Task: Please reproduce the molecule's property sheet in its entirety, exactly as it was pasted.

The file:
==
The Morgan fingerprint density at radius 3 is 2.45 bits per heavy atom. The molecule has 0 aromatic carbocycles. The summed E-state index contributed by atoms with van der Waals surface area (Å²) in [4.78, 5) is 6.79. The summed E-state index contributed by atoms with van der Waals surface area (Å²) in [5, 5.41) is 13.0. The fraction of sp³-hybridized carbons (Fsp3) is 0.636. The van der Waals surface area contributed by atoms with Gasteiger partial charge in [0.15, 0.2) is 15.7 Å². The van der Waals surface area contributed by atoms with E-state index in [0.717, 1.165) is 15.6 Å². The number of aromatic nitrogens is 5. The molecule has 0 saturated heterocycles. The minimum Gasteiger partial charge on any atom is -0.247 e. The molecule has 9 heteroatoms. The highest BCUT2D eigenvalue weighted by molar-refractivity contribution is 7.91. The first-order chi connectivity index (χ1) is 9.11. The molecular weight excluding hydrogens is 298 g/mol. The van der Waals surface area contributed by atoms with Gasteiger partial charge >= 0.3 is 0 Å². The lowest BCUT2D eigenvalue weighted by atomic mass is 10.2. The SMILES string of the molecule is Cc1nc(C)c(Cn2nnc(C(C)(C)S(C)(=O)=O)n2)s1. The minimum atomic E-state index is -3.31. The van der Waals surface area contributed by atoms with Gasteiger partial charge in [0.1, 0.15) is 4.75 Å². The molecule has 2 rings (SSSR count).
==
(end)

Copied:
The Morgan fingerprint density at radius 3 is 2.45 bits per heavy atom. The molecule has 0 aromatic carbocycles. The summed E-state index contributed by atoms with van der Waals surface area (Å²) in [4.78, 5) is 6.79. The summed E-state index contributed by atoms with van der Waals surface area (Å²) in [5, 5.41) is 13.0. The fraction of sp³-hybridized carbons (Fsp3) is 0.636. The van der Waals surface area contributed by atoms with Gasteiger partial charge in [0.15, 0.2) is 15.7 Å². The van der Waals surface area contributed by atoms with E-state index in [0.717, 1.165) is 15.6 Å². The number of aromatic nitrogens is 5. The molecule has 0 saturated heterocycles. The minimum Gasteiger partial charge on any atom is -0.247 e. The molecule has 9 heteroatoms. The highest BCUT2D eigenvalue weighted by molar-refractivity contribution is 7.91. The first-order chi connectivity index (χ1) is 9.11. The molecular weight excluding hydrogens is 298 g/mol. The van der Waals surface area contributed by atoms with Gasteiger partial charge >= 0.3 is 0 Å². The lowest BCUT2D eigenvalue weighted by atomic mass is 10.2. The SMILES string of the molecule is Cc1nc(C)c(Cn2nnc(C(C)(C)S(C)(=O)=O)n2)s1. The minimum atomic E-state index is -3.31. The van der Waals surface area contributed by atoms with Gasteiger partial charge in [0.1, 0.15) is 4.75 Å². The molecule has 2 rings (SSSR count).